Bleak, theatrical, Quebecois.
A sparse, dimly-lit set opens to tell the story of a young French Canadian's struggle with his family. Michel Tremblay's Bonjour, La, Bonjour explores the obstacles Serge (Kevin MacDonnell), an only son, encounters while interacting with his difficult family.
After spending three months in Europe, Serge returns home to the troubling realization he is in love with his sister, Nicole (Kristin Eveleigh). In the midst of his decision, Serge must also contend with his meddlesome sisters, aunts and father.
Yet, although Serge's connection with Nicole is the focal point of the play, their interactions in this performance are eclipsed by the more engaging and interesting family members.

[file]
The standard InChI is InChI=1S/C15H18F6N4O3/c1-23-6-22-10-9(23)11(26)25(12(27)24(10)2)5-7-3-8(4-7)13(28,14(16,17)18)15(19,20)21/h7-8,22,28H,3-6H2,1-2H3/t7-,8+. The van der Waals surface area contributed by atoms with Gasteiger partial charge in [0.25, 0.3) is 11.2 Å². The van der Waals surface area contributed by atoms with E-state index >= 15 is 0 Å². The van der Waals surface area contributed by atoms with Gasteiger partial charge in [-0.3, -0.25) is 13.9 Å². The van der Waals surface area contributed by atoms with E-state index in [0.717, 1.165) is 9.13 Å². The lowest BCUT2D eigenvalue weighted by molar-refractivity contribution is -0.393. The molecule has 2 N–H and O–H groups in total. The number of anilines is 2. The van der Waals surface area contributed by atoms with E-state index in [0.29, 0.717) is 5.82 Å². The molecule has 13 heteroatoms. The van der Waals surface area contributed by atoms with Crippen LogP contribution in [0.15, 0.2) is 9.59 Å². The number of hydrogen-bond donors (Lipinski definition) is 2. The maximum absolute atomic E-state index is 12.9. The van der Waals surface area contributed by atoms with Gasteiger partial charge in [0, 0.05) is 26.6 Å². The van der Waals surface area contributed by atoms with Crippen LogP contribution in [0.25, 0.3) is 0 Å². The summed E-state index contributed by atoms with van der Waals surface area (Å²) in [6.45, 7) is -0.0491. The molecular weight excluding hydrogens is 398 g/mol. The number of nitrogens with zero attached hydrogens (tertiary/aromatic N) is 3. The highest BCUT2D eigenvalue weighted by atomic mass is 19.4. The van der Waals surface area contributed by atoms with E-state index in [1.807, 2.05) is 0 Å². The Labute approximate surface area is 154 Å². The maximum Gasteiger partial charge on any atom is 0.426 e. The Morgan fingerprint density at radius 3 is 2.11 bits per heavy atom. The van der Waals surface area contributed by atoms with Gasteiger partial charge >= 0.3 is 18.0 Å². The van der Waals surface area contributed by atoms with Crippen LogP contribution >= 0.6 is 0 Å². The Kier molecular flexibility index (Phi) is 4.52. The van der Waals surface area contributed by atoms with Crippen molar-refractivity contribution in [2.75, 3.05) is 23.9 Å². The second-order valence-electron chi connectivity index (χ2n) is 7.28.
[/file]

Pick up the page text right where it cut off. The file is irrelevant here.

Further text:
Rebecca Stang and Andrea Richelhoff are ideal as Serge's aunts, who live in misery and have grown to hate each other. It is partly due to them that Serge recognizes he must pursue his own happiness--even if his future remains uncertain.
Tremblay originally wrote the play to express his love for his father, with whom he had an awkward relationship. On stage, as Serge struggles to come to terms with his feelings for his sister, he must also deal with his detached relationship with his father, Armand (Michael Petersen). MacDonnell and Petersen admirably depict the intricate and delicate emotions shared by father and son.
The barren set of Bonjour, La, Bonjour dictates a performance-based play, which can either succeed or fail, depending on the performers. Luckily, despite complex material, this production succeeds in creating characters the audience can empathize with.
While raising questions about familial relations, no answers are directly given. This is perhaps the best aspect of Bonjour, La, Bonjour, as each viewing will be unique.